I’ll teach you differences: away, away!
In this chapter I’ll consider the question of updating through the relational difference operator (MINUS, in Tutorial D). Now, I’m sure you won’t be surprised to learn the chapter is fairly similar in structure to its immediate predecessors, on intersection and union. However, it also differs—how appropriate!—in certain important respects, as you’ll quickly see. To elaborate briefly: Suppose we’re given two relvars A and B. Clearly, if A = B, the difference A MINUS B and the difference B MINUS A are both empty, so that case isn’t very interesting. Also, if A and B are disjoint, then A MINUS B is equal to A and B MINUS A is equal to B, so that case isn’t very interesting either. So the interesting case is the one in which A and B aren’t equal but do overlap. As in Chapter 9, therefore (on intersection), I’ll consider two examples, one in which the overlap is explicit and one in which it’s merely implicit. For reasons that will become clear later, however, this time I want to consider the implicit case first.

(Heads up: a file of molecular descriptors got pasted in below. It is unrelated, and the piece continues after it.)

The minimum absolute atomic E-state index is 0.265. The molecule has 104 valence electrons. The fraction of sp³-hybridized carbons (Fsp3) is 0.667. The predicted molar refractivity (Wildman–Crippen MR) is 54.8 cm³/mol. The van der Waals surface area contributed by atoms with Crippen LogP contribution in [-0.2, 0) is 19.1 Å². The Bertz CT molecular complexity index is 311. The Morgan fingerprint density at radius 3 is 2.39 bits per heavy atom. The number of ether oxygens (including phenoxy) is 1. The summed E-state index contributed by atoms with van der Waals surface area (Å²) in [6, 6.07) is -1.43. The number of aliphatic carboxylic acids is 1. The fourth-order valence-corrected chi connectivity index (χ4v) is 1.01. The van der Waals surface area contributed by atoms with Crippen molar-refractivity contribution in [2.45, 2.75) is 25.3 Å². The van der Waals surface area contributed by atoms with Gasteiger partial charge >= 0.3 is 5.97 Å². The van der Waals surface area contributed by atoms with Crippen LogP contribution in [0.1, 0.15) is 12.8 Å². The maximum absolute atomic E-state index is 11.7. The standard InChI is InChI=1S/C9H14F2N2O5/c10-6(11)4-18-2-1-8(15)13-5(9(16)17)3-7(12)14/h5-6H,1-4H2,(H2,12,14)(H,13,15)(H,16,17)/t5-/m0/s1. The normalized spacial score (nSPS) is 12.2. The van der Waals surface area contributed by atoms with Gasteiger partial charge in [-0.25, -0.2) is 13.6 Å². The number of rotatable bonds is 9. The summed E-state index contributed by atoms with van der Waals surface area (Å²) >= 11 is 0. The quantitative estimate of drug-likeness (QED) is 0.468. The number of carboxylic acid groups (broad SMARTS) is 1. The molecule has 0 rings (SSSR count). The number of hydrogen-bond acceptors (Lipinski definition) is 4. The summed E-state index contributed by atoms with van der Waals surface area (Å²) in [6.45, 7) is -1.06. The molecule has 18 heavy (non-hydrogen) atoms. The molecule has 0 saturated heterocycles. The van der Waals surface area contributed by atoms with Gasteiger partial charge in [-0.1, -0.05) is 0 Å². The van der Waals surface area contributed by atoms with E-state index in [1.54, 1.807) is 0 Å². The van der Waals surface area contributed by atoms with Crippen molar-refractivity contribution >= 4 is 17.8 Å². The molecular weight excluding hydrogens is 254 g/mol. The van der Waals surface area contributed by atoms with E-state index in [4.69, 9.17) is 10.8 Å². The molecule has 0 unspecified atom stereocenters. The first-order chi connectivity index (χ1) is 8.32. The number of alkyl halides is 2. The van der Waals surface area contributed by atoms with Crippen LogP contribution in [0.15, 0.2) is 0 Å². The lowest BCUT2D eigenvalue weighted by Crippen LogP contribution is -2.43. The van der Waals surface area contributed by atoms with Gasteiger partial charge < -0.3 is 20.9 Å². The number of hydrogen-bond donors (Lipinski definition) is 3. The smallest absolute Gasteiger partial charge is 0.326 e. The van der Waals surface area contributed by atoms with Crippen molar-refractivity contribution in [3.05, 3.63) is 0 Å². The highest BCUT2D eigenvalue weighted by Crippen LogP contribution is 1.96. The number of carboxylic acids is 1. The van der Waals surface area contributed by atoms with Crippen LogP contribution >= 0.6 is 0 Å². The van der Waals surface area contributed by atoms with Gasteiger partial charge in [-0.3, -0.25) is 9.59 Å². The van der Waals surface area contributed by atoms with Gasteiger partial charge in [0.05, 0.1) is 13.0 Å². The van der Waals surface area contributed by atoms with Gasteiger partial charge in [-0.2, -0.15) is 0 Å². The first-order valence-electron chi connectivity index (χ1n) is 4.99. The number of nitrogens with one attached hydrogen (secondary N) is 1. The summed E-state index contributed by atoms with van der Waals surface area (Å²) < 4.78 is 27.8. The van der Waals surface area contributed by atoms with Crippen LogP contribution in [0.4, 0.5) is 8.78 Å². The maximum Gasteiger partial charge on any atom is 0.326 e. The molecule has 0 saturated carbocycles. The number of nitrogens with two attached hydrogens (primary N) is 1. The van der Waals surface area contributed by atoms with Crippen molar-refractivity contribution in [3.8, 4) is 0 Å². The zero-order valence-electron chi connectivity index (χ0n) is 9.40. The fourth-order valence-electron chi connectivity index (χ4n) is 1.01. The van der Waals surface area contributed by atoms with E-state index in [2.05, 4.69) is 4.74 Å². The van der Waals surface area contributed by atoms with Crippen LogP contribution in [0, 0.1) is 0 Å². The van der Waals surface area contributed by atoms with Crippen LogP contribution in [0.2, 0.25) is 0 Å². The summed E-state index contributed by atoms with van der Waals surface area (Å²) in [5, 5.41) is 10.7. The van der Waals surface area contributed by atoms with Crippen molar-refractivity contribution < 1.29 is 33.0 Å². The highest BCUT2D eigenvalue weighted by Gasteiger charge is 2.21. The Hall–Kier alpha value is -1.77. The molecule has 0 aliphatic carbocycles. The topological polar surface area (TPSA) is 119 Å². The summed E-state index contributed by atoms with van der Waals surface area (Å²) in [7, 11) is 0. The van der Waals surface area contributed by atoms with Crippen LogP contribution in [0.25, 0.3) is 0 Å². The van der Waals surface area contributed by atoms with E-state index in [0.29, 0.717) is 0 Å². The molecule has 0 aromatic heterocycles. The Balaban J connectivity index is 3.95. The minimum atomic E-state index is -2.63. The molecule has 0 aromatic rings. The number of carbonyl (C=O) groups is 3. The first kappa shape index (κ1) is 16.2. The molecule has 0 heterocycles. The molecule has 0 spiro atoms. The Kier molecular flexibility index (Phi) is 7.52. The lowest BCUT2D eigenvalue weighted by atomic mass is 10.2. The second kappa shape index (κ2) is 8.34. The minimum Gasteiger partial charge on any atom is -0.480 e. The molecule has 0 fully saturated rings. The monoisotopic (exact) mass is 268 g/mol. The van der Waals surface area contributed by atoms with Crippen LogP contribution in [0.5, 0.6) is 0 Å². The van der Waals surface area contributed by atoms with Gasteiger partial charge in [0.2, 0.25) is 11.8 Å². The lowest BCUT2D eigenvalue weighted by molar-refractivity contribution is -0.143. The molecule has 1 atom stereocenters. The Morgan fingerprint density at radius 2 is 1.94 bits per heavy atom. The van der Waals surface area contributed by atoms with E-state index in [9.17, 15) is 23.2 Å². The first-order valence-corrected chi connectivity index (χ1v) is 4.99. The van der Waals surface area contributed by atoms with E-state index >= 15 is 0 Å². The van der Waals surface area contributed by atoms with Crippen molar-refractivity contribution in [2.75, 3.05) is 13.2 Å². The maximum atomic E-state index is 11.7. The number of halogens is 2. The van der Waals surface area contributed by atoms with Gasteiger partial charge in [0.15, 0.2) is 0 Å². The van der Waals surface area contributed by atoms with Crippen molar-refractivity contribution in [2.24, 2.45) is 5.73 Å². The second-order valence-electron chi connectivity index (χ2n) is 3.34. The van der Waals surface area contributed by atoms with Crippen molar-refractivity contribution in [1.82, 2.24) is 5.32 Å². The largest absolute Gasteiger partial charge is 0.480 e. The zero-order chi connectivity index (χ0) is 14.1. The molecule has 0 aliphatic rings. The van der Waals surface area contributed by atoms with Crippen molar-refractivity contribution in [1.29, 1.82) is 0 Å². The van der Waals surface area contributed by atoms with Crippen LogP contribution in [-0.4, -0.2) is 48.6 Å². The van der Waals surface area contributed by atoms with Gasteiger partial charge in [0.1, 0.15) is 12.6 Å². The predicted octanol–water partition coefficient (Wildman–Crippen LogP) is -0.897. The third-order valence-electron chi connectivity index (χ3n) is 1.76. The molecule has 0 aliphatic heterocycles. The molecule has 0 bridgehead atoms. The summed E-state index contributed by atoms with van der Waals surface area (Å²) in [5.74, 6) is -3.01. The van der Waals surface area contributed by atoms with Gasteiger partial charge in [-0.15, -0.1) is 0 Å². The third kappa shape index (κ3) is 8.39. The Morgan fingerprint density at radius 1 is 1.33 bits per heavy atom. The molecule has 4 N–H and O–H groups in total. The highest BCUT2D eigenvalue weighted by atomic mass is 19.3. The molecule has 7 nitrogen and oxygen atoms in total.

My first example is based once again on the “parts on sale” vs. “parts in stock” example from Chapters Chapter 9 and Chapter 10. Once again, then, we have two relvars PL and PK, each with just a single attribute PNO—relvar PL gives part numbers for parts on sale, and relvar PK gives part numbers for parts in stock. Now, there are obviously two possible differences ...